As I settled back into my home town (approx 80,000 peeps then) I was able to scratch out a living on one of the local radio stations as a DJ and pocket a few more dimes from the bar I co-owned. My Dad described it best when he said "Well at least the flies didn't have to stop when they flew through one of the two doors."
As always, I was drinking heavily and making early plans for Halloween around July.Well, a girl can dream, right? My first year back party was notable in that I thought I looked damn good in my black dress, heels and beret until a guy in a mask came up and said "I know who you are." Finally he said I looked like my Mom and I knew who he was. Over the years that followed, he turned out to be quite the homo/transphobe, so his comment that night was probably the nicest thing he ever had to say about me. (Like I cared.)
Time went by, my daughter was growing and the recession of the early 1980's claimed the bar as one of it's victims as my town was dead center in the infamous "Rust Belt". Times were rough and I ended up taking a job in a fast food chain and taking over a store in Yonkers, New York-which was quite the shock.
As luck would have it though, here I was in a part of the country more liberal towards a growing LGBT community and I still couldn't take much advantage of it. One notable exception was when my new wife stayed home and I went to a "transvestite mixer" on Long Island. This evening turned out to be a real eye opener for me, for a number of reasons.
First of all, the mixer was being held in a motel bar with several "admirers" in attendance. And, I was flattered by the women at the door who weren't going to let me in because I was "real." To make a long story short, I was hit on a couple of times before I packed my inflated ego and went home.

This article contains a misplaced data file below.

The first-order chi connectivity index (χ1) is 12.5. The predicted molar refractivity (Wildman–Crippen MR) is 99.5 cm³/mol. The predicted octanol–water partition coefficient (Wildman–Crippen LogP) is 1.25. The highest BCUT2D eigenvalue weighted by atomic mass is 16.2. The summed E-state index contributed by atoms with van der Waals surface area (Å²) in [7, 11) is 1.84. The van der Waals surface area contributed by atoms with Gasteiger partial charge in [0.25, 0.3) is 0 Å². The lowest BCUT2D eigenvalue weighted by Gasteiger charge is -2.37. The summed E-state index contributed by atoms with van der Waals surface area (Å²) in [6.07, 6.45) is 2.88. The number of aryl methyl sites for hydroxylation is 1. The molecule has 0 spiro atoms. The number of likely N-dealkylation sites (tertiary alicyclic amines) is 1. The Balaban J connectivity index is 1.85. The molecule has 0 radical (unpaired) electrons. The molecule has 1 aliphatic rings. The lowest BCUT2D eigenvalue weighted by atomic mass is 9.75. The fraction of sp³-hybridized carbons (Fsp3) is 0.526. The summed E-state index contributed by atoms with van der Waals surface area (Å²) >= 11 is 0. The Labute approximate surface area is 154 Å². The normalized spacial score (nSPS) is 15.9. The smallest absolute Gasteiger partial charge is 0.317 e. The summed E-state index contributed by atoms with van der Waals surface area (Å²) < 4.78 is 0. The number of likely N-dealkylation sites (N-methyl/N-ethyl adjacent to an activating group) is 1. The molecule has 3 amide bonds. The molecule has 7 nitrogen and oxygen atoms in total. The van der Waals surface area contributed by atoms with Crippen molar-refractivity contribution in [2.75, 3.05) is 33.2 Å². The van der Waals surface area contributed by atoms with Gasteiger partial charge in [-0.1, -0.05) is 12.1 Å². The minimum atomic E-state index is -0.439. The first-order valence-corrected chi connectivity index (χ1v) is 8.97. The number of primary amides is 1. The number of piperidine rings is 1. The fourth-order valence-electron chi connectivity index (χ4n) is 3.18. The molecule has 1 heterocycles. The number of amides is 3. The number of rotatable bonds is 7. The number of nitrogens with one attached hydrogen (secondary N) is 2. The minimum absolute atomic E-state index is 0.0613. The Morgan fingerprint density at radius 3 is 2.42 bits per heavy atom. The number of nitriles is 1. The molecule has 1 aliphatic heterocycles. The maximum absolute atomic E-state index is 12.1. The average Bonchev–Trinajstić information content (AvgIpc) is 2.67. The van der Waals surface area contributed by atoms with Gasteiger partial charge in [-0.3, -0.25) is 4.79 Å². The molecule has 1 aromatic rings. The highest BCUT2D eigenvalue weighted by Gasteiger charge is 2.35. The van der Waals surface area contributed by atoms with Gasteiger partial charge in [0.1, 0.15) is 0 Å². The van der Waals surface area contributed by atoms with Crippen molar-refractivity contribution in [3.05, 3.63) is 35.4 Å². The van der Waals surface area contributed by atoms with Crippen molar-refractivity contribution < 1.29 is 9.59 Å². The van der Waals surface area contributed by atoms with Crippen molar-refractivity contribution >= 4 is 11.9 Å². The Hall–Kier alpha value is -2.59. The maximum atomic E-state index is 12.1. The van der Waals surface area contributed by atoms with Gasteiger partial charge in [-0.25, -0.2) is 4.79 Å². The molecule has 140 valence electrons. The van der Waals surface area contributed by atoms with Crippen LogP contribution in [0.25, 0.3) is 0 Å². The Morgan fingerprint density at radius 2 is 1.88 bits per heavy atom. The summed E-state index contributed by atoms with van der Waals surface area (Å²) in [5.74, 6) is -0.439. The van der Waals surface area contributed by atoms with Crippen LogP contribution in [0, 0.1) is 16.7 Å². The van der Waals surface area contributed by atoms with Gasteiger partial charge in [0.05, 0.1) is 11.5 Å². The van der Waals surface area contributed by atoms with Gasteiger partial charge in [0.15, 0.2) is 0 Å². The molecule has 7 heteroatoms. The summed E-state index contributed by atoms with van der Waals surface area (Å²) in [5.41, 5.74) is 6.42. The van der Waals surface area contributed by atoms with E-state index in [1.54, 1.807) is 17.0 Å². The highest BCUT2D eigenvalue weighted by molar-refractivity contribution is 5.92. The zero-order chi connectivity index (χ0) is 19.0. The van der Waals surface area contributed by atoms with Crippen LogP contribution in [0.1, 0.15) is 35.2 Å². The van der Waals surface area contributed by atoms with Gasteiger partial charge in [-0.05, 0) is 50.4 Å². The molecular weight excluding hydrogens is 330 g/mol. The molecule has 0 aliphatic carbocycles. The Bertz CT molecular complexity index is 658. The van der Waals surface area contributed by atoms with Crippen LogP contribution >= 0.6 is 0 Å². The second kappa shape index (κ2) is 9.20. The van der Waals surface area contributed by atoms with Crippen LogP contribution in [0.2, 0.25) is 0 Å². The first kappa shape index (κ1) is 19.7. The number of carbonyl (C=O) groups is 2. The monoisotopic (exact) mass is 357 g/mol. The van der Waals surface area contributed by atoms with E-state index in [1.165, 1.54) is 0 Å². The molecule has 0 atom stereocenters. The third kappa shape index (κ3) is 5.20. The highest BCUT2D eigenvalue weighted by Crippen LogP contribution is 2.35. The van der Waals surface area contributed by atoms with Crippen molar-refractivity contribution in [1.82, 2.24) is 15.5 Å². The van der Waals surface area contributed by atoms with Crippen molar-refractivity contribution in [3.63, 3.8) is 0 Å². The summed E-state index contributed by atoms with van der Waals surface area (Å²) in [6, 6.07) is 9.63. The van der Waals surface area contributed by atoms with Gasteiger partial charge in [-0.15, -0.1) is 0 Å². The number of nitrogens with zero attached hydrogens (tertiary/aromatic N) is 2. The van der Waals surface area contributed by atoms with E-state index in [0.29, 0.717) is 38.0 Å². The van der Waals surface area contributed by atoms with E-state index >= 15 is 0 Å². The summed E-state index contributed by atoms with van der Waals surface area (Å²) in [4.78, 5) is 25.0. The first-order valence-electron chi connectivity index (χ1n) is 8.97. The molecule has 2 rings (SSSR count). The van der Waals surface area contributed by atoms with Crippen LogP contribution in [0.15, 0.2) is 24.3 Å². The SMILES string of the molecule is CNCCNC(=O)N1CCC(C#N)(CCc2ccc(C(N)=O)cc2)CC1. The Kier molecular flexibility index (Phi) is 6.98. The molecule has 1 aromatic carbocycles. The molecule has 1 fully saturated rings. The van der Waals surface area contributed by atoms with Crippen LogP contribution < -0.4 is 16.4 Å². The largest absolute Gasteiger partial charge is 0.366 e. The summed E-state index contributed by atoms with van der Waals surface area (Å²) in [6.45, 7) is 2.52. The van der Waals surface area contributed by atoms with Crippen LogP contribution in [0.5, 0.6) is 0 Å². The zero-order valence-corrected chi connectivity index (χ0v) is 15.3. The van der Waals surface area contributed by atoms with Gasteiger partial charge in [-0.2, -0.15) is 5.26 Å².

The evening caused so much pain between my wife and I she finally said "That's it, be man enough to be a woman." One of the most profound things I have ever been told-and ignored until after her death decades later.
In the meantime, we moved back to Ohio and set up special times when I would go get a motel room,dress and mainly go shopping, Which was good and bad. It was good of course because I could really learn the ropes as a woman and bad because I started to cheat on her and go out when I thought she wouldn't know.
All of that worked well enough until one day she got off early and caught me driving past her in the other family car or the time I accidentally ended up walking right past her boss in a parking lot. Later he would mention the "Big redhead" he saw, and she knew.
What really hurt me was lying to her and the ripping and tearing I was going through as a person. It was about that time in the 1990's after one of my "adventures" I set up gender marriage counseling appointments in nearby Columbus, Ohio. The counselor came right to the point and said I had and will always have gender dysphoria but did I know I was bi-polar? Well, that made sense too-but what the hell? Something else wrong with me? Since that time it seems like half the world is bi something so it was nice to be on the cutting edge.
About that time too, I was getting much better at my overall feminine presentation and started to volunteer to go grocery shopping when she was at work etc. The problem became too we moved to a much smaller town and getting recognized was an even bigger risk. So. I began to wonder was the "thrill factor" of dressing like a woman was drawing me to it?
Coming up next "validation versus reality."